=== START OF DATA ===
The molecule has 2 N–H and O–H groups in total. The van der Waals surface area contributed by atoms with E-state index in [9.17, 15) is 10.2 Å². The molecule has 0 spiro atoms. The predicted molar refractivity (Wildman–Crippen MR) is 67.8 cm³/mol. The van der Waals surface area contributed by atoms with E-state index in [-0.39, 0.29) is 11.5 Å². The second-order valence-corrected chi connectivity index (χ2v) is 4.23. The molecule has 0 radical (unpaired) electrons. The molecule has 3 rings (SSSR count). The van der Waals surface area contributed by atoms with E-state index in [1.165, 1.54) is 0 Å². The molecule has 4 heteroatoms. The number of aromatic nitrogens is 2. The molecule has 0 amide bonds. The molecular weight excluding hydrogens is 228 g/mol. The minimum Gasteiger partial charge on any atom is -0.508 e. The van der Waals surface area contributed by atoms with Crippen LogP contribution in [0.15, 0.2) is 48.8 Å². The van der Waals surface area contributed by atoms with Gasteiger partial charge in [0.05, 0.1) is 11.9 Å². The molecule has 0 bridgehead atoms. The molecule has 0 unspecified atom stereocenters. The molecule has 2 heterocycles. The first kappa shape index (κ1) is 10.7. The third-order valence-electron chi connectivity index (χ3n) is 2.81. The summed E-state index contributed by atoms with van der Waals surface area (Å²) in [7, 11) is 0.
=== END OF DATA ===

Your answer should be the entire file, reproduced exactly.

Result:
The molecule has 2 N–H and O–H groups in total. The van der Waals surface area contributed by atoms with E-state index in [9.17, 15) is 10.2 Å². The molecule has 0 spiro atoms. The predicted molar refractivity (Wildman–Crippen MR) is 67.8 cm³/mol. The van der Waals surface area contributed by atoms with E-state index in [-0.39, 0.29) is 11.5 Å². The second-order valence-corrected chi connectivity index (χ2v) is 4.23. The molecule has 0 radical (unpaired) electrons. The molecule has 3 rings (SSSR count). The van der Waals surface area contributed by atoms with E-state index in [1.165, 1.54) is 0 Å². The molecule has 4 heteroatoms. The number of aromatic nitrogens is 2. The molecule has 0 amide bonds. The molecular weight excluding hydrogens is 228 g/mol. The minimum Gasteiger partial charge on any atom is -0.508 e. The van der Waals surface area contributed by atoms with Crippen LogP contribution in [0.15, 0.2) is 48.8 Å². The van der Waals surface area contributed by atoms with Gasteiger partial charge in [0.05, 0.1) is 11.9 Å². The molecule has 0 bridgehead atoms. The molecule has 0 unspecified atom stereocenters. The molecule has 2 heterocycles. The first kappa shape index (κ1) is 10.7. The third-order valence-electron chi connectivity index (χ3n) is 2.81. The summed E-state index contributed by atoms with van der Waals surface area (Å²) in [7, 11) is 0.